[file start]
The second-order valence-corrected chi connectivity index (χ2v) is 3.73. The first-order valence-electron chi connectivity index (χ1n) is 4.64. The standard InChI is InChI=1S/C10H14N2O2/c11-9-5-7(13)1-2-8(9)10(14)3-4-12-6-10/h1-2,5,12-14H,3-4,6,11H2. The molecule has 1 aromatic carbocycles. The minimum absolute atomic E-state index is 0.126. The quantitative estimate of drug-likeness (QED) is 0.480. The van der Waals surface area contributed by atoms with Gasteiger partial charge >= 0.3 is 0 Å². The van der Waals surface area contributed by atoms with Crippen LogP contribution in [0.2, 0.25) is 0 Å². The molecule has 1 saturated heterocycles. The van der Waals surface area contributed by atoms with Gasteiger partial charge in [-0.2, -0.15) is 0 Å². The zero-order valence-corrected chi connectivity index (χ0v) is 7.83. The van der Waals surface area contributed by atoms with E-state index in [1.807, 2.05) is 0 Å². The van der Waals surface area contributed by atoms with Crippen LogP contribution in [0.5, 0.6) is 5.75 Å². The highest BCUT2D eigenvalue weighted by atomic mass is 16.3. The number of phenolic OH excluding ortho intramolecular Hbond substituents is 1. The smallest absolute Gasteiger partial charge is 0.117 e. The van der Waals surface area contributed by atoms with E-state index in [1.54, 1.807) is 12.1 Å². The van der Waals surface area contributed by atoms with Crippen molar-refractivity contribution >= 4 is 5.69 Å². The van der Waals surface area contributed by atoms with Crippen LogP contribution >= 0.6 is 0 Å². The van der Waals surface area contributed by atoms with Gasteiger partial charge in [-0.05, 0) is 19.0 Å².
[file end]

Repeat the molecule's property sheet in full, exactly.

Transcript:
The second-order valence-corrected chi connectivity index (χ2v) is 3.73. The first-order valence-electron chi connectivity index (χ1n) is 4.64. The standard InChI is InChI=1S/C10H14N2O2/c11-9-5-7(13)1-2-8(9)10(14)3-4-12-6-10/h1-2,5,12-14H,3-4,6,11H2. The molecule has 1 aromatic carbocycles. The minimum absolute atomic E-state index is 0.126. The quantitative estimate of drug-likeness (QED) is 0.480. The van der Waals surface area contributed by atoms with Gasteiger partial charge >= 0.3 is 0 Å². The van der Waals surface area contributed by atoms with Crippen LogP contribution in [0.2, 0.25) is 0 Å². The molecule has 1 saturated heterocycles. The van der Waals surface area contributed by atoms with Gasteiger partial charge in [-0.2, -0.15) is 0 Å². The zero-order valence-corrected chi connectivity index (χ0v) is 7.83. The van der Waals surface area contributed by atoms with E-state index in [1.807, 2.05) is 0 Å². The van der Waals surface area contributed by atoms with Crippen LogP contribution in [0.5, 0.6) is 5.75 Å². The highest BCUT2D eigenvalue weighted by atomic mass is 16.3. The number of phenolic OH excluding ortho intramolecular Hbond substituents is 1. The smallest absolute Gasteiger partial charge is 0.117 e. The van der Waals surface area contributed by atoms with E-state index in [1.54, 1.807) is 12.1 Å². The van der Waals surface area contributed by atoms with Crippen molar-refractivity contribution >= 4 is 5.69 Å². The van der Waals surface area contributed by atoms with Crippen LogP contribution >= 0.6 is 0 Å². The van der Waals surface area contributed by atoms with Gasteiger partial charge in [-0.05, 0) is 19.0 Å².